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Considering the Human Factor in Cybersecurity

Data security is on the mind of most business leaders, and may even keep them up at night worrying about how to properly protect their business from attack and secure company and client data.  Insurance products are ever evolving to address these risks and offer insurance protection to mitigate a data breach.  Unfortunately, this is reactive to an event we all wish didn’t happen to begin with.

In 2016, there have been 43 reported data breaches in the banking/credit/financial industries with 71,912 records exposed[1].  Other research revealed in 2016 30% of phishing emails are opened, and about 12% of the targets go on to click the link or attachment[2].  Another staggering piece of data indicated that 59% of employees steal proprietary corporate data when they quit or are fired[3].

Why is technology and cybersecurity professionals not enough?

The greatest risk in your business to exposing your data to a breach are your employees.  Note the statistic above about phishing scams, and how 30% of those that get through the security technology in firewalls and servers.  Therefore, where is the final line of defense for your business data?  It is clearly the employee who failed to comply with policy, procedures, or was not properly trained who clicks that link and opens the door for the invasion.

Have you ever just toured a business office, not to see the pictures, or the technology, but to observe and critique the employee offices, cubicles, and workstations?  You will see unlocked computers with data visible on the screen, personal devices such as phones and mobile laptops not secured or protected.  You may observe flash drives sitting in computers with no locks, or sticky notes on monitors with passwords and login information.  Examine a reception desk and you might find a plethora of information that would permit access to the computer system.  Further, the fact that you are walking around observing all these issues and systems without security means you might have a chance to sit at a machine and load a virus onto the decide or network.

What does this all mean for you and your business?  It is imperative to, in addition to the other protocols noted above, to establish security policies and practices for the human factor and greatest risk, your workforce.

5 Critical Components of a Cybersecurity Policy in your Employee Handbook

Here are five critical areas to cover in your cybersecurity policy to specifically, intentionally, and proactively address the risks directly related to the human factor of risk in the realm of cybersecurity.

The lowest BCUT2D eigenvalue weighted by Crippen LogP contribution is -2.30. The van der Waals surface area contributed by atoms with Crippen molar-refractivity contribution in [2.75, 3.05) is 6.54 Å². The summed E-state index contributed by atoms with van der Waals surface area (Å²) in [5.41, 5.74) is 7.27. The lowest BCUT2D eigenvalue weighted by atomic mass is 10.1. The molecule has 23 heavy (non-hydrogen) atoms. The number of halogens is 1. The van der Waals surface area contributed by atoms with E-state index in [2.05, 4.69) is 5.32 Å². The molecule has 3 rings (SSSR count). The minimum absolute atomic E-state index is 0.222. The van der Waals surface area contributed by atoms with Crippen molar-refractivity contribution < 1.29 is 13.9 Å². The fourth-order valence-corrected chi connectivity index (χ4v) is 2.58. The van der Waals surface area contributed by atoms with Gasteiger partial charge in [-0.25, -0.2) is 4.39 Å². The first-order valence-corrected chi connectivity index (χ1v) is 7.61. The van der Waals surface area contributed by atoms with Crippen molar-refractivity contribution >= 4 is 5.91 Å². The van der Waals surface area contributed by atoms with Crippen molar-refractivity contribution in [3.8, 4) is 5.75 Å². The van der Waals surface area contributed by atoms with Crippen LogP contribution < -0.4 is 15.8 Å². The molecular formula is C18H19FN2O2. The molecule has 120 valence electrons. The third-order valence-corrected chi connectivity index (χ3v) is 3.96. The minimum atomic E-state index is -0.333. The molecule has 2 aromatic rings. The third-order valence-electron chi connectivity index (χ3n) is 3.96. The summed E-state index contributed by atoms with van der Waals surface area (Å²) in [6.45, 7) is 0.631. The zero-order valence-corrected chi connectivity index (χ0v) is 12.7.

1. Password Security. Establish clear protocols in the selection and use of a password. The more complicated the password, the more difficult the breach will be by someone roaming around an office. The password should include a combination of Upper and Lowercase letters, a number, and a character.  Provide training on effective passwords, with guidance such as avoiding a password like Cashout1* and instead C@$h0ut1*.
  2. Locking Computer Systems. It must be mandatory for employees to lock their computers whenever they leave their workstation to prevent unauthorized use or access to the system and network. While the technology can force the automatic lockout using screen savers and other applications, it only takes moments to breach a machine, so holding the employee accountable to lock the machine enhances your protection and improves security measures.
  3. Store and Lock Devices. Any portable devices, phones, laptops, and other machines that are wirelessly connected or networked to the system should be locked and put away whenever not in use. These devices can be picked up and taken easily allowing the cyber attacked the opportunity to take their time and attempt to gain access to the system through the device. This includes any portable or flash drives that are simply sitting in a USB port waiting to be stolen.
  4. Train Employees Frequently. Provide regular cybersecurity training to the workforce to both remind employees of their obligation to protect the data, and hold them accountable for their workplace actions.
  5. Perform Frequent Testing. Management should take steps to frequently test their security practices including those controlled by the human factor, the employee. When gaps are identified, take affirmative steps to train and correct the practices to they do not become engrained in the workforce exposing your company to risk and liability.

Conclusion

Technology and cybersecurity professionals are not enough to protect your business from a data breach.  The greatest risk comes from untrained employees and organizations without strict policies and procedures to model appropriate workplace data security behaviors.

[1] Data retrieved from http://www.idtheftcenter.org/images/breach/ITRCBreachStatsReportSummary2016.pdf.

[2] Data retrieved from https://www.bitsighttech.com/blog/data-breach-statistics.

[3] Data retrieved from https://www.bitsighttech.com/blog/data-breach-statistics.